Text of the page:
Responsible soya cultivation

Global demand for soya is rising; on the one hand, meat consumption is steadily increasing, particularly in developing and emerging countries, and on the other soya is becoming increasingly important to the human diet. As a consequence, rainforests are being cleared on a vast scale, particularly in Brazil and Paraguay. Furthermore, soya producers are transforming ecologically valuable savannah regions into soya fields, to the detriment of flora and fauna.

To halt this negative development, in 2004 the WWF developed the Basel criteria for responsible soya cultivation, in partnership with Coop. These require:

  • Non-GMO seeds
  • Sparing use of fertilizers and pesticides
  • No destruction of rainforest and areas of high conservation value for soya production
  • Compliance with minimum social standards for workers

Soya in the Coop product range

Coop’s «soya footprint» in the Coop product range

For our own-label brands we generally use soya from Europe for tofu, soya milk and edamame. Wherever possible we give preference to soya from Switzerland.

Coop's «soya footprint» in the Coop product range

Although we are not aware of it, we consume huge quantities of soya in our food. Only a small percentage of soya is consumed directly – as tofu, for instance. Around three-quarters of worldwide soya production is used as animal feed and ends up «embedded» in animal products such as meat, fish or milk on our plates. By calculating our soya footprint, we have worked out how much soya is hidden across our entire food range and how much of that is responsibly cultivated.

Go to the soya footprint

Promotion of Swiss organic soya for tofu, etc.

For our organic soya products we give preference to organic soya from Switzerland. We thus invest in short transport routes, GM-free soya farming, and a partnership with Swiss farmers. In order to expand domestic farming and to provide consumers with more high-quality organic soya products grown in Switzerland, we are implementing the «Organic food soya from Switzerland» project together with the Research Institute of Organic Agriculture (FiBL). The entire value chain is included, starting with cultivation, variety testing and seed propagation through to product development.

Reduction of soya in feed

Although we are doing a lot to make soya production more sustainable, soya is still a critical raw material for us. Therefore, we continuously try to reduce our soya consumption. One example is our Natura Beef: The young cattle are reared with their mothers for as long as possible. The Natura Beef cows drink their mothers' milk and eat fresh grass and hay. Soya is explicitly forbidden. Natura Beef accounts for around 60% of the beef we sell.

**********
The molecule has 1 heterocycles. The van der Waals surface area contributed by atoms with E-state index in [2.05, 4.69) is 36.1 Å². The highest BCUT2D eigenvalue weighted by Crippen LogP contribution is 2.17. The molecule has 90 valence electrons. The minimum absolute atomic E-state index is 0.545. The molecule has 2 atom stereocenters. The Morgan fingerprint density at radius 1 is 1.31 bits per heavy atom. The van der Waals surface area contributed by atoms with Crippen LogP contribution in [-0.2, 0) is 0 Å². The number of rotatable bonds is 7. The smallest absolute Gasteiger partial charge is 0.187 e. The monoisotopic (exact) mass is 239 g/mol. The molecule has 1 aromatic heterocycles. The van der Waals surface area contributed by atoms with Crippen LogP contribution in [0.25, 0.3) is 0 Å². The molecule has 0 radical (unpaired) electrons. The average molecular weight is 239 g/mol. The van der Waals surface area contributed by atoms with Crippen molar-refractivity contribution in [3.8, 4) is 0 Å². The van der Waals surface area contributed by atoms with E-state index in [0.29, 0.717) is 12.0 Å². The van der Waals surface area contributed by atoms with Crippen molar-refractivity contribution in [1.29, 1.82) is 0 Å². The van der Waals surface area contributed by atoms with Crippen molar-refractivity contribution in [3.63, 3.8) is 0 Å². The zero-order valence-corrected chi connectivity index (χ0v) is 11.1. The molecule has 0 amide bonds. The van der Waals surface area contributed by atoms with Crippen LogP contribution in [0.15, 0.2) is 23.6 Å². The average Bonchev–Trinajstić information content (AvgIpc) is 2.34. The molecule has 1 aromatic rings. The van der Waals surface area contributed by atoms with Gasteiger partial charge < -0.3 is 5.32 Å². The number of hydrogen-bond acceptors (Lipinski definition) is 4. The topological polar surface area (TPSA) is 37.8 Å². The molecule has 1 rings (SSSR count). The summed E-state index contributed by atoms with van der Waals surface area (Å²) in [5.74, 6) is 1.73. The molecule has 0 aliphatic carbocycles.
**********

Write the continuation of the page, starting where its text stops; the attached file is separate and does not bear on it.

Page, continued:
What we do to promote sustainable soya

Responsibly produced soya
Responsibly produced soya

Donau Soja Protein Partnership

In 2022, we entered a 5-year commitment to support the Protein Partnership of the Donau Soja organization. This Europe-wide programme brings producers, processors and food retailers together to complete the value chain of certified, sustainable and non-genetically engineered soya in Europe, for Europe. We are therefore making a contribution to a European protein supply that is climate-friendly and deforestation-free. By supporting Donau Soja's Protein Partnership, we are continue to support long-standing agricultural producers in Ukraine.

RTRS: Together for more sustainable soya

We are a founding member of the Round Table on Responsible Soy (RTRS). This international network, which was formed in 2006 and comprises NGOs, producers, processing facilities, merchants and retailers, has launched a catalogue of criteria for responsible soya cultivation. In 2010, in cooperation with other organizations we supplemented the RTRS criteria with a voluntary addition on non-GMO soya.

More about the Round Table on Responsible Soy (RTRS)

The Swiss Network for Sustainable Soy sets the industry standard

For cost reasons it was not previously possible to market sustainable soy separately in Switzerland. An industry solution was required, and we were actively involved in drafting it. In 2011, together with the WWF and other players, we founded the Soy Network Switzerland. In addition to Swiss feed importers, today the members of this network include all key representatives of animal feed in the production chain.

Thanks to the commitment of the Soy Network Switzerland, today 96 percent (as of 2017) of the soya feeds imported into Switzerland satisfies the Basel criteria, i.e. the documented standards RTRS Non-GM, Pro Terra, Bio Suisse, Europe Soya and Danube Soya. This is globally unique.

GM-free soya from Europe
GM-free soya from Europe

Danube Soya Association: GM-free soya from Europe

The Danube Soya Association promotes the sustainable and GM-free production of soya in the Danube region and has developed a corresponding standard. The region's climate is very well suited to growing high-quality soya. However, there was also considerable interest in producing soya outside the Danube region in line with the Danube Soya Standard. The Danube Soya Association therefore set up the Europe Soya Standard at the end of 2015.

As a member of the association we support this development. We use only GM-free and accordingly certified soya from Europe in feed for our Naturafarm laying hens and chickens. In this way we are making an active contribution towards ensuring that no South American rainforests are cut down to make way for soya monocultures. The proximity to Switzerland also means shorter transport routes.